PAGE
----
Death surrounds Peter Beard’s The End of the Game, not only in terms of the book’s subject matter but also in the fact that this particular edition was given as a gift to someone who died soon after receiving it, and so it returns to my bookshelf – don’t think the recipient had much of a chance to glance through it before dying.
It may come to be viewed as a strange artefact one day, a book like this, with its detailed imagery of human interference in animal affairs. One word in particular, a loaded word, springs to mind when thinking of human/animal interaction: dominion. There’s a debate going on at the moment as to whether some of us humans have misinterpreted the Bible’s meaning w/r/t the word itself. Has our interpretation of dominion led us towards endless destruction rather than promoting a sense of responsibility? The pictures give a clue to the answer to such a question.
Louis Theroux’s most recent documentary, Drinking to Oblivion, shows Louis in a slightly different light. He’s known for his own particular style of documentary interview technique, where his face cracks a kind of smirk or appears with a sort of nonchalant look on it as he asks questions that seem to be designed to make the viewer squirm. Thinking of the word that best captures Louis’ on-camera persona from the recent past must be… disingenuous. Disingenuous is perhaps how Louis’ old style of interviewing could be seen – snide seems a tad harsh a description, and if you look and listen closely to DtO, where Louis is very well behaved, on the whole, there is still a flash of the old style in there. As Louis visits Peter and his partner at their new rented lodgings, and as Peter explains how he is feeling better after being diagnosed and treated for mental health issues, Louis slips into the conversation, rather uncomfortably, that Peter’s partner was considering leaving him at the height of his last bout of alcohol dependency – “did you know that?” Louis asks Peter. Fortunately, Peter and his partner do seem to have discussed the issue, but had they not, what would such a question have added to the programme? In what way would Peter’s newfound alcohol-free calmness have been affected by such a potential curve ball?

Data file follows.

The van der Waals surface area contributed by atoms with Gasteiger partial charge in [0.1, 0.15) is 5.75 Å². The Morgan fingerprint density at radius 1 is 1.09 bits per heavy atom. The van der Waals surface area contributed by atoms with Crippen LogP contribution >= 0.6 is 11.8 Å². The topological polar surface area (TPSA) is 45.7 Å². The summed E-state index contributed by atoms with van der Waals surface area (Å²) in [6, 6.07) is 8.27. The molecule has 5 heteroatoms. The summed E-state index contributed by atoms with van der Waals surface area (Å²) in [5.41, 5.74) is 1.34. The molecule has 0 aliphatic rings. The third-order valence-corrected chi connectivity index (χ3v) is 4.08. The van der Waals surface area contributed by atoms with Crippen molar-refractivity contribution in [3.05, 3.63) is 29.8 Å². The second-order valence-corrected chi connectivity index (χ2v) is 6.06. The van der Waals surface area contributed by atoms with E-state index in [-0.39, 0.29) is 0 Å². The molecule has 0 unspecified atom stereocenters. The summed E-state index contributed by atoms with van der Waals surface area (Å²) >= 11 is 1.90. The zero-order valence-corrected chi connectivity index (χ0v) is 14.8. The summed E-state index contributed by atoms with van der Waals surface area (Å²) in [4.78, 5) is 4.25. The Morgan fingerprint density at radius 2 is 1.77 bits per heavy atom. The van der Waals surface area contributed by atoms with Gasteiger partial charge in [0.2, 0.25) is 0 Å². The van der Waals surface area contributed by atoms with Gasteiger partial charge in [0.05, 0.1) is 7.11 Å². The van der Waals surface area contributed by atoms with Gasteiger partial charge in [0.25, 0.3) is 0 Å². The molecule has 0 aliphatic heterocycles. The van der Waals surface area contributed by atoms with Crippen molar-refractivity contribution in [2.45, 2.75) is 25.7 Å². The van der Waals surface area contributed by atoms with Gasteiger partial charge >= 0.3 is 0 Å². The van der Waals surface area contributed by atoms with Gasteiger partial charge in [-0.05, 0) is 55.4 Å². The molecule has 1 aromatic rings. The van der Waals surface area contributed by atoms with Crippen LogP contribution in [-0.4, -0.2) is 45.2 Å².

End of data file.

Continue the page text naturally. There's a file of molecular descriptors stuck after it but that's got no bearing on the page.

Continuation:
For much of the rest of the programme Louis is quite tactile with his subjects, and even displays signs of genuine affection towards those he meets, Peter included, but he also falls into a habit that perhaps many members of the public would also fall into when faced with such an uncomfortable position of watching seemingly “together” and intelligent people fall into the trap of alcohol dependency. The habit, here, is of asking the same questions repeatedly: “Are you okay?” “How are you feeling?” This documentary, more than any of Louis’ others that come to mind, shows Louis at a loss for words – how else would you describe the tactic of asking the same banal questions to people who are clearly neither okay, nor feeling terribly well. And perhaps the best example of Louis being at a loss for words is when Aurelie asks him a question about what he thinks about her and her plight. Fair play to Louis for keeping those bits in the documentary and for not having them edited out. Let’s hope the programme goes some way to shedding light on what is a massive problem with Britain’s favourite drug. To back up this statement, here’s a statistic courtesy of Huffpost Lifestyle UK: The NHS estimates that around 9% of adult men in the UK and 4% of UK adult women show signs of alcohol dependence. Truly shocking.